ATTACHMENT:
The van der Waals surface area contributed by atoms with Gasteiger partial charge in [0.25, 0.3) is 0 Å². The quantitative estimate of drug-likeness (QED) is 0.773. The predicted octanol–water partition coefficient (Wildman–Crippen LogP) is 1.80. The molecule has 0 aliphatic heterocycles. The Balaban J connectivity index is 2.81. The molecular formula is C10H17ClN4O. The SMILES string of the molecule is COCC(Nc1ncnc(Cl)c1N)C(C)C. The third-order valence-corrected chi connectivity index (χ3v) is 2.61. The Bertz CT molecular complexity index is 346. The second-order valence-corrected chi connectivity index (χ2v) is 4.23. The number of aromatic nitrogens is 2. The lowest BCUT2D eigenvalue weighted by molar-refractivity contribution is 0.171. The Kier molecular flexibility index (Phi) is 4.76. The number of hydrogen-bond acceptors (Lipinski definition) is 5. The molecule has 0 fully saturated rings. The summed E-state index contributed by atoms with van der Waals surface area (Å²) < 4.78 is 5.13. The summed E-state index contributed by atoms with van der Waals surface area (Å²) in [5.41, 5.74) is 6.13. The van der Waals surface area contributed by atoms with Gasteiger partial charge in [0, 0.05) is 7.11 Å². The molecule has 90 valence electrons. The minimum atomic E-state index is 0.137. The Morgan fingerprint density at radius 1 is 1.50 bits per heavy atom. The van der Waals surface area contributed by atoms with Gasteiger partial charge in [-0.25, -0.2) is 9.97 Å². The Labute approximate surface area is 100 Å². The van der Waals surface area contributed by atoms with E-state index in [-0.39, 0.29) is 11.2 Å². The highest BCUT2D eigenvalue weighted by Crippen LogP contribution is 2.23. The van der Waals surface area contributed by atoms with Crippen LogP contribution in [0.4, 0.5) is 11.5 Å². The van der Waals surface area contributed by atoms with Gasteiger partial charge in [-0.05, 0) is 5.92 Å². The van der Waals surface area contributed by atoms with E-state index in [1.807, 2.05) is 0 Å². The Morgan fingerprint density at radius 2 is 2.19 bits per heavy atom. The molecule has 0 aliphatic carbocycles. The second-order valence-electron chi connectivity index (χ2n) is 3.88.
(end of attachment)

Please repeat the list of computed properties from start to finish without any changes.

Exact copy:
The van der Waals surface area contributed by atoms with Gasteiger partial charge in [0.25, 0.3) is 0 Å². The quantitative estimate of drug-likeness (QED) is 0.773. The predicted octanol–water partition coefficient (Wildman–Crippen LogP) is 1.80. The molecule has 0 aliphatic heterocycles. The Balaban J connectivity index is 2.81. The molecular formula is C10H17ClN4O. The SMILES string of the molecule is COCC(Nc1ncnc(Cl)c1N)C(C)C. The third-order valence-corrected chi connectivity index (χ3v) is 2.61. The Bertz CT molecular complexity index is 346. The second-order valence-corrected chi connectivity index (χ2v) is 4.23. The number of aromatic nitrogens is 2. The lowest BCUT2D eigenvalue weighted by molar-refractivity contribution is 0.171. The Kier molecular flexibility index (Phi) is 4.76. The number of hydrogen-bond acceptors (Lipinski definition) is 5. The molecule has 0 fully saturated rings. The summed E-state index contributed by atoms with van der Waals surface area (Å²) < 4.78 is 5.13. The summed E-state index contributed by atoms with van der Waals surface area (Å²) in [5.41, 5.74) is 6.13. The van der Waals surface area contributed by atoms with Gasteiger partial charge in [0, 0.05) is 7.11 Å². The molecule has 90 valence electrons. The minimum atomic E-state index is 0.137. The Morgan fingerprint density at radius 1 is 1.50 bits per heavy atom. The van der Waals surface area contributed by atoms with Gasteiger partial charge in [-0.25, -0.2) is 9.97 Å². The Labute approximate surface area is 100 Å². The van der Waals surface area contributed by atoms with E-state index in [-0.39, 0.29) is 11.2 Å². The highest BCUT2D eigenvalue weighted by Crippen LogP contribution is 2.23. The van der Waals surface area contributed by atoms with Crippen LogP contribution in [0.4, 0.5) is 11.5 Å². The van der Waals surface area contributed by atoms with Gasteiger partial charge in [-0.05, 0) is 5.92 Å². The van der Waals surface area contributed by atoms with E-state index in [1.807, 2.05) is 0 Å². The Morgan fingerprint density at radius 2 is 2.19 bits per heavy atom. The molecule has 0 aliphatic carbocycles. The second-order valence-electron chi connectivity index (χ2n) is 3.88.